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Class Notes: Geoarchaeology

Friday: May 31, 2013

This is a waaaay long overdue post I found in my drafts:

Week 11: Human Impact on the Landscape


We talked about the basics of stone tool analysis (mostly involving chert because that is the most common source). There is a lot of theory that can go into this, but most of the intpretations are framed within a life history approach. That is, how the stone was 1) procured, 2) manufactured into a tool, 3) tool use, 4) tool maintenance or recycling into other tools, and 5) discard.

We also had a lab to identify chert types. We were given examples that Dr. M had collected in Indiana. Part of the assignment was to use two different forms to catalogue the chert. Otis Crandell was one of the first to provide a way to standardize a catalogue system for chert, and his form is very thorough. Unfortunately, some confusion exists because of the translation (originally published in Romania, I believe). The other form we used came from Indiana University. Unlike Crandell’s, which came with an article to define how to record each variable, this form was singular. Some of it was easier to follow, but the layout was very crowded and I doubted that I was recording things properly since I did not have reference material. Of course, this likely is not a problem for someone who works with chert or other rock types regularly as the lingo would not be so foreign to them.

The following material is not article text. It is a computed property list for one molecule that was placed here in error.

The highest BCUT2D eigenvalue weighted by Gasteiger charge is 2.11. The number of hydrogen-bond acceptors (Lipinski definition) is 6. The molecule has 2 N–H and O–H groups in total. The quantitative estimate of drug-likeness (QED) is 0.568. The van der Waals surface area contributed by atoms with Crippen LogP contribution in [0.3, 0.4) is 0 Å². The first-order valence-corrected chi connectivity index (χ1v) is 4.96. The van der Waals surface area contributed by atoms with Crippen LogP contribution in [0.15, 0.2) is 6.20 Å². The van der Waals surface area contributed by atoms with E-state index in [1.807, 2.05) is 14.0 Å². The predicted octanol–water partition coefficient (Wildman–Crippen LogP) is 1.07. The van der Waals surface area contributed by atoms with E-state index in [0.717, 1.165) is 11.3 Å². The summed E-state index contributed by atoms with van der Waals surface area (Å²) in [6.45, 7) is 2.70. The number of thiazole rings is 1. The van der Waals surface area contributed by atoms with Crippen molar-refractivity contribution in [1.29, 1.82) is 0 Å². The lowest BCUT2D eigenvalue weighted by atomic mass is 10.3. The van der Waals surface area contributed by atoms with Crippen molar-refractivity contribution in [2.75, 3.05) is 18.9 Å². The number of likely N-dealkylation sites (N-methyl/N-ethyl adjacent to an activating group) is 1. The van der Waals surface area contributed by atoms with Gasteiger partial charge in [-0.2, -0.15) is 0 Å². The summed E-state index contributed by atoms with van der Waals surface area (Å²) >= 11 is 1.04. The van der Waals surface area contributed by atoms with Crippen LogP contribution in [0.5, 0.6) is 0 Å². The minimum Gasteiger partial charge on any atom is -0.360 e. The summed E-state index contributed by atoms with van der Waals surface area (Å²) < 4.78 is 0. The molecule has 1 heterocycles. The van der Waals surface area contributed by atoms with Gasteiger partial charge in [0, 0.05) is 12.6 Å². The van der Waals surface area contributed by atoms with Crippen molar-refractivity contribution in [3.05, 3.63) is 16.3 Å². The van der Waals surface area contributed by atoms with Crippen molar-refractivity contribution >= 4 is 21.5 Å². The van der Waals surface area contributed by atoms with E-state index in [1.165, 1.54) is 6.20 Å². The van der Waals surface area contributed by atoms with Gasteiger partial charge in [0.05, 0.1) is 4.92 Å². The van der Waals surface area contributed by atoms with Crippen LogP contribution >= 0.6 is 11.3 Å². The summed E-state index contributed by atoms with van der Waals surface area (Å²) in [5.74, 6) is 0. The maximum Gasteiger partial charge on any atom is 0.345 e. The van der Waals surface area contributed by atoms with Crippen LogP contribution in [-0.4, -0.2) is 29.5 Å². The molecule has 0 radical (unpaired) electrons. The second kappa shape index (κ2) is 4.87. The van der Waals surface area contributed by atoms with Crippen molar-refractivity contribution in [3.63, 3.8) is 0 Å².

Class discussion over Chapter 9 and:

  • Formation Processes of the Archaeological Record (Chapter 6)
  • The Structure of Archaeological Theory
  • Geoarchaeology in Action
(See the Library for bibliographic information.)
Dr. Crandell graciously contacted me to point me to a more in-depth article on chert identification. I direct you here: Macroscopic and Microscopic Analysis of Chert – A Proposal for Standardization of Methodology and Terminology. Happy analyzing!
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